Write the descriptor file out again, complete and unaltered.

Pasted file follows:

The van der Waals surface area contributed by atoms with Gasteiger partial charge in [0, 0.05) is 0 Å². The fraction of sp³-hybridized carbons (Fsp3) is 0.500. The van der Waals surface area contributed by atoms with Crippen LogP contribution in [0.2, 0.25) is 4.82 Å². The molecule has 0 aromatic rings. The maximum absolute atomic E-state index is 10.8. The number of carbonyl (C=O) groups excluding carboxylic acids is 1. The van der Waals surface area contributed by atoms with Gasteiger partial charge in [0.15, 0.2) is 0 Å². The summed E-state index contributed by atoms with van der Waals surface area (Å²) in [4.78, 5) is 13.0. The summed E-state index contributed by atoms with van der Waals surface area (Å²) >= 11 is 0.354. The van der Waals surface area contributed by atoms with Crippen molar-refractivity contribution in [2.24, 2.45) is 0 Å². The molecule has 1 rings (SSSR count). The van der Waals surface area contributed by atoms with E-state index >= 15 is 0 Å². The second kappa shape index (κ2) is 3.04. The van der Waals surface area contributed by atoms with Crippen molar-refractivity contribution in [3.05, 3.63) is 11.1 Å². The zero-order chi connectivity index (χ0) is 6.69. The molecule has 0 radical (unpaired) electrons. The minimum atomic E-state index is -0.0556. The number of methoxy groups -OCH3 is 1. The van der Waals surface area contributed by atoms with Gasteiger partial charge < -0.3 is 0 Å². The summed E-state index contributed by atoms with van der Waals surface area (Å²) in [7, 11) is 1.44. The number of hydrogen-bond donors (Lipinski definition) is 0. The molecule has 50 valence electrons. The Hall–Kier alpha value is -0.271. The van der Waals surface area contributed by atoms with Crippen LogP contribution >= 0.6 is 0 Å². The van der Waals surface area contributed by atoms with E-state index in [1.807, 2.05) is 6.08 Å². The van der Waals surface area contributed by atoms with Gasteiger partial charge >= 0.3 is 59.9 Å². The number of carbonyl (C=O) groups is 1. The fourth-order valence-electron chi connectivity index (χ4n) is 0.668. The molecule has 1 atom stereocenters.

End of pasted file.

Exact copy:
The van der Waals surface area contributed by atoms with Gasteiger partial charge in [0, 0.05) is 0 Å². The fraction of sp³-hybridized carbons (Fsp3) is 0.500. The van der Waals surface area contributed by atoms with Crippen LogP contribution in [0.2, 0.25) is 4.82 Å². The molecule has 0 aromatic rings. The maximum absolute atomic E-state index is 10.8. The number of carbonyl (C=O) groups excluding carboxylic acids is 1. The van der Waals surface area contributed by atoms with Gasteiger partial charge in [0.15, 0.2) is 0 Å². The summed E-state index contributed by atoms with van der Waals surface area (Å²) in [4.78, 5) is 13.0. The summed E-state index contributed by atoms with van der Waals surface area (Å²) >= 11 is 0.354. The van der Waals surface area contributed by atoms with Crippen molar-refractivity contribution in [2.24, 2.45) is 0 Å². The molecule has 1 rings (SSSR count). The van der Waals surface area contributed by atoms with E-state index >= 15 is 0 Å². The second kappa shape index (κ2) is 3.04. The van der Waals surface area contributed by atoms with Crippen molar-refractivity contribution in [3.05, 3.63) is 11.1 Å². The zero-order chi connectivity index (χ0) is 6.69. The molecule has 0 radical (unpaired) electrons. The minimum atomic E-state index is -0.0556. The number of methoxy groups -OCH3 is 1. The van der Waals surface area contributed by atoms with Gasteiger partial charge < -0.3 is 0 Å². The summed E-state index contributed by atoms with van der Waals surface area (Å²) in [7, 11) is 1.44. The number of hydrogen-bond donors (Lipinski definition) is 0. The molecule has 50 valence electrons. The Hall–Kier alpha value is -0.271. The van der Waals surface area contributed by atoms with Crippen LogP contribution >= 0.6 is 0 Å². The van der Waals surface area contributed by atoms with E-state index in [1.807, 2.05) is 6.08 Å². The van der Waals surface area contributed by atoms with Gasteiger partial charge >= 0.3 is 59.9 Å². The number of carbonyl (C=O) groups is 1. The fourth-order valence-electron chi connectivity index (χ4n) is 0.668. The molecule has 1 atom stereocenters.